One of the girls who comes every week actually owned a copy of If You Give a Pig a Pancake so she was really excited to hear that one. It was the second longest, so it was second. The kids loved it (of course) and I really like it too. It's fun sometimes to read a book like this that the kids know.

Mechanimals isn't strictly just about pigs but I was kind of scraping the barrel on pig books and it had a pig on the cover, so that's enough to work for a three or four year old. It was the shortest, but one of my favorites (beautiful pictures and a good message). Actually, it was pretty cool. When I was talking to the kids before we got started like I always do to kill a little bit of time and get them comfortable, one of the girls guessed that the books would have a tornado, and when we got to that part, she was so excited that she was right. It was really cute.

Like usual, we had some colouring pictures for craft and I handed out stickers while they were colouring from my treasure chest while they were colouring.

Tips: I always ask them to do the Storytime rules with me at the beginning of the reading. "Turn your listening ears up. Stay in your chair. Look with your eyes, not with your hands." I pretend to "turn up" my ears, tap my hands on the legs of my chair, and point at my eyes and then at them for the last one. They get to say them with me and act along, which I think helps them remember the rules.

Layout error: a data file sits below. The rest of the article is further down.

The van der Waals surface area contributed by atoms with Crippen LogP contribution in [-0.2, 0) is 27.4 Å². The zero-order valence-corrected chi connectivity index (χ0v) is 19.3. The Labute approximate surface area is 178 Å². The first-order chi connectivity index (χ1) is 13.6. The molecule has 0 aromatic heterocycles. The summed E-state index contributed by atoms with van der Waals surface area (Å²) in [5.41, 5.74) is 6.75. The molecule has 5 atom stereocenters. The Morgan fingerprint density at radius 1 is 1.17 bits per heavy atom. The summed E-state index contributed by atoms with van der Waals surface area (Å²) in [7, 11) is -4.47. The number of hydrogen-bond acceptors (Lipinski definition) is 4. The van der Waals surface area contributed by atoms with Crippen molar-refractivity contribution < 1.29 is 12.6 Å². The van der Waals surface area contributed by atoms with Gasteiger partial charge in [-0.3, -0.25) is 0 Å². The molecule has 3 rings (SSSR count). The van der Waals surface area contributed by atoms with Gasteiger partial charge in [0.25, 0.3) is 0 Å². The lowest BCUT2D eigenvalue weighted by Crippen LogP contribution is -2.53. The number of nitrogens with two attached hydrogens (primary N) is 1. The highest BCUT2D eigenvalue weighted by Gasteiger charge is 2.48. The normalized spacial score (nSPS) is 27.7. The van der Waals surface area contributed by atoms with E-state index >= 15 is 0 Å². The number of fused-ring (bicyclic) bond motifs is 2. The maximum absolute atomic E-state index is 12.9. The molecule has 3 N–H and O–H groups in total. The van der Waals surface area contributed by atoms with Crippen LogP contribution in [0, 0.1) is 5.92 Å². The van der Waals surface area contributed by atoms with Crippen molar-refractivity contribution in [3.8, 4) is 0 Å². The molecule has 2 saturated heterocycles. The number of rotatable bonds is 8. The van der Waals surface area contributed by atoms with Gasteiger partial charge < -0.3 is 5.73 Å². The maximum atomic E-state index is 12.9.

Oh, here's a tip. If you have a kid who isn't as into the colouring, ask them to help you colour your picture (I always make an extra for me and bring an extra cup of crayons to the table, just in case... plus I get some colouring time in) and then talk to them about what you'll colour and what they'll colour. It can help make it a bit more interactive and one on one. The colouring time is also a good time to ask them what they liked about the books, that kind of stuff.

And a picture tip: Convert all pictures to jpg. You can do this by saving the picture to your computer, opening it in paint, and then saving it as a jpg. When you print the picture, you'll have more options and a better preview. (There are probably other ways to do this, but this works best for me.)

Other pig themed books:

Pigs by Robert Munsch
The Wonderful Pigs of Jillian Jiggs by Phoebe Gillman
Farmer Ham by Alec Sillifant
Olivia by Ian Falconer and sequels/companion books (LOVE these so much)
There Is a Bird on Your Head! by Mo Willems and sequels/companions (Also love love love these. They crack me up. I Will Surprise My Friend! is another favorite from the Elephant and Piggie series.)
Lots others. Pigs are a very popular subject in children's books.

Okay, so that's everything!
Peace and cookies


  1. Thanks for sharing your storytime picks. My son is five and still loves stories like these. Shari

  2. Shari: As well he should!! Five is the perfect age for picture books because they can sit still long enough to listen, plus at five they're starting to learn to read themselves or will be soon.